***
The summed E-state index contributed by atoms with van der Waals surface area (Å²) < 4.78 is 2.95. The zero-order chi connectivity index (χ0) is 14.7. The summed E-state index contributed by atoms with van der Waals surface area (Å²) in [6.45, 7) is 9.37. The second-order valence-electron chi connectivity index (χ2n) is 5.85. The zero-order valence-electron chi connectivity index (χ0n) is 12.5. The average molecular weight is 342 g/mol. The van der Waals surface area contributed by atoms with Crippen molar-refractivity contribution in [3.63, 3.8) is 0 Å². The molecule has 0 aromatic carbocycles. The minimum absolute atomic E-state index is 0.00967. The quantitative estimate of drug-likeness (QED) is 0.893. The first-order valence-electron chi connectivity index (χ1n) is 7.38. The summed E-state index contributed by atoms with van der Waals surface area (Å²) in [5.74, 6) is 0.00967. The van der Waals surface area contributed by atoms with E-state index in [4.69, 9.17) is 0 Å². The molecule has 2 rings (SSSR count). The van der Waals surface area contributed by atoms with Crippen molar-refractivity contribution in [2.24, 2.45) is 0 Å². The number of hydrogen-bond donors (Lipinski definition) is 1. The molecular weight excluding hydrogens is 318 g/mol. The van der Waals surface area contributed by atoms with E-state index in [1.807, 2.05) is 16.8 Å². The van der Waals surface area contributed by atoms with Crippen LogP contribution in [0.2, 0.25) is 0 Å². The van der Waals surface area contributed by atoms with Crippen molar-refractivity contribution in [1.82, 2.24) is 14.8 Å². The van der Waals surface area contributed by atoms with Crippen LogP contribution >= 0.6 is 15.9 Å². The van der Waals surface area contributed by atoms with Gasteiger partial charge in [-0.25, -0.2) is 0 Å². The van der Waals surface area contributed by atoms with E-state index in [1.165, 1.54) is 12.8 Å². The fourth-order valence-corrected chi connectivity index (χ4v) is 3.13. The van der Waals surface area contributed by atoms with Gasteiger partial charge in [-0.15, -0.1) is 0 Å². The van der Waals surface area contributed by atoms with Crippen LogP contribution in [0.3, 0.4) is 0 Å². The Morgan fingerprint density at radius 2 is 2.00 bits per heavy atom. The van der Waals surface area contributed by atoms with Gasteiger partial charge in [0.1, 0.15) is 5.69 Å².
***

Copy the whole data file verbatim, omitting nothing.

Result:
The summed E-state index contributed by atoms with van der Waals surface area (Å²) < 4.78 is 2.95. The zero-order chi connectivity index (χ0) is 14.7. The summed E-state index contributed by atoms with van der Waals surface area (Å²) in [6.45, 7) is 9.37. The second-order valence-electron chi connectivity index (χ2n) is 5.85. The zero-order valence-electron chi connectivity index (χ0n) is 12.5. The average molecular weight is 342 g/mol. The van der Waals surface area contributed by atoms with Crippen molar-refractivity contribution in [3.63, 3.8) is 0 Å². The molecule has 0 aromatic carbocycles. The minimum absolute atomic E-state index is 0.00967. The quantitative estimate of drug-likeness (QED) is 0.893. The first-order valence-electron chi connectivity index (χ1n) is 7.38. The summed E-state index contributed by atoms with van der Waals surface area (Å²) in [5.74, 6) is 0.00967. The van der Waals surface area contributed by atoms with E-state index in [4.69, 9.17) is 0 Å². The molecule has 2 rings (SSSR count). The van der Waals surface area contributed by atoms with Crippen molar-refractivity contribution in [2.24, 2.45) is 0 Å². The number of hydrogen-bond donors (Lipinski definition) is 1. The molecular weight excluding hydrogens is 318 g/mol. The van der Waals surface area contributed by atoms with E-state index in [1.807, 2.05) is 16.8 Å². The van der Waals surface area contributed by atoms with Crippen LogP contribution in [0.2, 0.25) is 0 Å². The van der Waals surface area contributed by atoms with Crippen molar-refractivity contribution in [1.82, 2.24) is 14.8 Å². The van der Waals surface area contributed by atoms with Crippen LogP contribution >= 0.6 is 15.9 Å². The van der Waals surface area contributed by atoms with Gasteiger partial charge in [-0.25, -0.2) is 0 Å². The van der Waals surface area contributed by atoms with E-state index in [1.165, 1.54) is 12.8 Å². The fourth-order valence-corrected chi connectivity index (χ4v) is 3.13. The van der Waals surface area contributed by atoms with Gasteiger partial charge in [-0.15, -0.1) is 0 Å². The van der Waals surface area contributed by atoms with Crippen LogP contribution in [0.3, 0.4) is 0 Å². The Morgan fingerprint density at radius 2 is 2.00 bits per heavy atom. The van der Waals surface area contributed by atoms with Gasteiger partial charge in [0.1, 0.15) is 5.69 Å².